Closure (topology)

For other uses, see Closure (disambiguation).

In mathematics, the closure of a subset S in a topological space consists of all points in S plus the limit points of S. The closure of S is also defined as the union of S and its boundary. Intuitively, these are all the points in S and "near" S. A point which is in the closure of S is a point of closure of S. The notion of closure is in many ways dual to the notion of interior.


Point of closure

For S a subset of a Euclidean space, x is a point of closure of S if every open ball centered at x contains a point of S (this point may be x itself).

This definition generalises to any subset S of a metric space X. Fully expressed, for X a metric space with metric d, x is a point of closure of S if for every r > 0, there is a y in S such that the distance d(x, y) < r. (Again, we may have x = y.) Another way to express this is to say that x is a point of closure of S if the distance d(x, S) := inf{d(x, s) : s in S} = 0.

This definition generalises to topological spaces by replacing "open ball" or "ball" with "neighbourhood". Let S be a subset of a topological space X. Then x is a point of closure (or adherent point) of S if every neighbourhood of x contains a point of S.[1] Note that this definition does not depend upon whether neighbourhoods are required to be open.

Limit point

The definition of a point of closure is closely related to the definition of a limit point. The difference between the two definitions is subtle but important namely, in the definition of limit point, every neighborhood of the point x in question must contain a point of the set other than x itself.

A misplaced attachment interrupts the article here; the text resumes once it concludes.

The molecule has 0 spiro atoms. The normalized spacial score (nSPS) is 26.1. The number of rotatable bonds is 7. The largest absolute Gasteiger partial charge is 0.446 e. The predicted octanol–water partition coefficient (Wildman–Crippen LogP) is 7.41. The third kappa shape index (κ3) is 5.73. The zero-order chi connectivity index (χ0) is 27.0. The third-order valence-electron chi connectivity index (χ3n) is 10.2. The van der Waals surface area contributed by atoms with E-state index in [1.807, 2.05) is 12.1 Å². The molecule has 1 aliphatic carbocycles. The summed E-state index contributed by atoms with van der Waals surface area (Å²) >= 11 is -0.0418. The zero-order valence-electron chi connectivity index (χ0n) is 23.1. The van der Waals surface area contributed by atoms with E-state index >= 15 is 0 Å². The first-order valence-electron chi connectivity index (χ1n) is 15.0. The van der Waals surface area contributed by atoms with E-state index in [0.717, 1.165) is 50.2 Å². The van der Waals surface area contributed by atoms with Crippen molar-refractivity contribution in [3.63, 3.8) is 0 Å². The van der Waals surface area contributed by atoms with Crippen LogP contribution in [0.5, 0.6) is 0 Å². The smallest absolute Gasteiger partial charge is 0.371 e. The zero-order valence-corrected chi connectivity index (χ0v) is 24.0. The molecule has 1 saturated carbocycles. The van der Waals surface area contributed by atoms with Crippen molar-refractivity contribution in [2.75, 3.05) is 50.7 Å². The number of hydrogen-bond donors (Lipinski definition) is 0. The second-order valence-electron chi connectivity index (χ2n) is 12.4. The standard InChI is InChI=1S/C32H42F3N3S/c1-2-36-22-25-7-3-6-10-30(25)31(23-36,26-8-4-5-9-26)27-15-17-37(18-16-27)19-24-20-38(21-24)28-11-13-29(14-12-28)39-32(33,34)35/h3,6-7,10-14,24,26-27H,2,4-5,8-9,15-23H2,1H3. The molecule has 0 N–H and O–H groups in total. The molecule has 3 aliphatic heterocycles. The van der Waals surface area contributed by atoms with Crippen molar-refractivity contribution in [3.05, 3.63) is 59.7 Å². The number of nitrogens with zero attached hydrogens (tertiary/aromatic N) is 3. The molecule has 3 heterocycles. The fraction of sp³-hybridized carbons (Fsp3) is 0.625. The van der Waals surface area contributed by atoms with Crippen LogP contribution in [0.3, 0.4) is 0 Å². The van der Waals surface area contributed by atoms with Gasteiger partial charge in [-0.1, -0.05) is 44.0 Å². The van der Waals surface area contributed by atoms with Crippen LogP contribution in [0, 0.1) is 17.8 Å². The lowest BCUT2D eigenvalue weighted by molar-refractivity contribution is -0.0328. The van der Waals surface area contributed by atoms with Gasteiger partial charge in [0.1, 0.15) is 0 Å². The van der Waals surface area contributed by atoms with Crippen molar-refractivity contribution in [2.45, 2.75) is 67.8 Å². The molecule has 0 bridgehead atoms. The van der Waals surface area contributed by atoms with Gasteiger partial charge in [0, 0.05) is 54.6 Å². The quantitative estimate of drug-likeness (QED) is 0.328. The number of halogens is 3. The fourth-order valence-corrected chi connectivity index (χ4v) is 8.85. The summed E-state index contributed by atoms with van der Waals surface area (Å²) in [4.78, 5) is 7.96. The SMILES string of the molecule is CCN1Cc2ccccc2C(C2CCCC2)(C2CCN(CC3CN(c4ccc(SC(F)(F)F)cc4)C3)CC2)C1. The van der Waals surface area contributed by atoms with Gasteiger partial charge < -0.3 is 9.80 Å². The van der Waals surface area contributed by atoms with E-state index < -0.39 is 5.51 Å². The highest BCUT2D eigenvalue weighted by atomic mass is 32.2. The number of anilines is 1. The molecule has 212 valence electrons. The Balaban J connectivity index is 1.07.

Thus, every limit point is a point of closure, but not every point of closure is a limit point. A point of closure which is not a limit point is an isolated point. In other words, a point x is an isolated point of S if it is an element of S and if there is a neighbourhood of x which contains no other points of S other than x itself.[2]

For a given set S and point x, x is a point of closure of S if and only if x is an element of S or x is a limit point of S (or both).

Closure of a set

The closure of a set S is the set of all points of closure of S, that is, the set S together with all of its limit points.[3] The closure of S is denoted cl(S), Cl(S), or . The closure of a set has the following properties.[4]

Sometimes the second or third property above is taken as the definition of the topological closure, which still make sense when applied to other types of closures (see below).[5]

In a first-countable space (such as a metric space), cl(S) is the set of all limits of all convergent sequences of points in S. For a general topological space, this statement remains true if one replaces "sequence" by "net" or "filter".

Note that these properties are also satisfied if "closure", "superset", "intersection", "contains/containing", "smallest" and "closed" are replaced by "interior", "subset", "union", "contained in", "largest", and "open". For more on this matter, see closure operator below.


Consider a sphere in 3 dimensions. Implicitly there are two regions of interest created by this sphere; the sphere itself and its interior (which is called an open 3-ball). It is useful to be able to distinguish between the interior of 3-ball and the surface, so we distinguish between the open 3-ball, and the closed 3-ball - the closure of the 3-ball. The closure of the open 3-ball is the open 3-ball plus the surface.